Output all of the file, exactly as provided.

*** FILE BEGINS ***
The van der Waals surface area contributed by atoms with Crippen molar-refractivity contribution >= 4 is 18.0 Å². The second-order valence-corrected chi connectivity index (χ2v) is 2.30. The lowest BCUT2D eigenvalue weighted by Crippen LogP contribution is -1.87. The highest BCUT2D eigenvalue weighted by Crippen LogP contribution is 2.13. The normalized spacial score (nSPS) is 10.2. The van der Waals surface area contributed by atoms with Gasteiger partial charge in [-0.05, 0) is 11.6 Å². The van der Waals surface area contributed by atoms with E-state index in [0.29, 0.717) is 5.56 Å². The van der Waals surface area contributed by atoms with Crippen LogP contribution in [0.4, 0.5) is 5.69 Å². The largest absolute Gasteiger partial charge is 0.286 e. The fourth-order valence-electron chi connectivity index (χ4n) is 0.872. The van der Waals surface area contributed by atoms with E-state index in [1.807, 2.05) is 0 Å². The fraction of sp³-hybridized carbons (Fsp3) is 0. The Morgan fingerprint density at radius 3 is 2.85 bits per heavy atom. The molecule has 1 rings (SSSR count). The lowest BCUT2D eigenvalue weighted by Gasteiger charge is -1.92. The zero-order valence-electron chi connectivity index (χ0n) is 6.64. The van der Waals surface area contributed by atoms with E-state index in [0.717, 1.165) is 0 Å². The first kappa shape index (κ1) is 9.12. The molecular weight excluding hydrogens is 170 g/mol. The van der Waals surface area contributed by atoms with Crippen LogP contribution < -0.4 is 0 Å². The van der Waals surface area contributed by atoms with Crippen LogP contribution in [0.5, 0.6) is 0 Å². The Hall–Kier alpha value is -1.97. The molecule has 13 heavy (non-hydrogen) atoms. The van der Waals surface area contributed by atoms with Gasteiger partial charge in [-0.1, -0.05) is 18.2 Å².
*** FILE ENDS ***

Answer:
The van der Waals surface area contributed by atoms with Crippen molar-refractivity contribution >= 4 is 18.0 Å². The second-order valence-corrected chi connectivity index (χ2v) is 2.30. The lowest BCUT2D eigenvalue weighted by Crippen LogP contribution is -1.87. The highest BCUT2D eigenvalue weighted by Crippen LogP contribution is 2.13. The normalized spacial score (nSPS) is 10.2. The van der Waals surface area contributed by atoms with Gasteiger partial charge in [-0.05, 0) is 11.6 Å². The van der Waals surface area contributed by atoms with E-state index in [0.29, 0.717) is 5.56 Å². The van der Waals surface area contributed by atoms with Crippen LogP contribution in [0.4, 0.5) is 5.69 Å². The largest absolute Gasteiger partial charge is 0.286 e. The fourth-order valence-electron chi connectivity index (χ4n) is 0.872. The van der Waals surface area contributed by atoms with E-state index in [1.807, 2.05) is 0 Å². The fraction of sp³-hybridized carbons (Fsp3) is 0. The Morgan fingerprint density at radius 3 is 2.85 bits per heavy atom. The molecule has 1 rings (SSSR count). The lowest BCUT2D eigenvalue weighted by Gasteiger charge is -1.92. The zero-order valence-electron chi connectivity index (χ0n) is 6.64. The van der Waals surface area contributed by atoms with E-state index in [0.717, 1.165) is 0 Å². The first kappa shape index (κ1) is 9.12. The molecular weight excluding hydrogens is 170 g/mol. The van der Waals surface area contributed by atoms with Crippen LogP contribution < -0.4 is 0 Å². The van der Waals surface area contributed by atoms with Crippen LogP contribution in [0.5, 0.6) is 0 Å². The Hall–Kier alpha value is -1.97. The molecule has 13 heavy (non-hydrogen) atoms. The van der Waals surface area contributed by atoms with Gasteiger partial charge in [-0.1, -0.05) is 18.2 Å².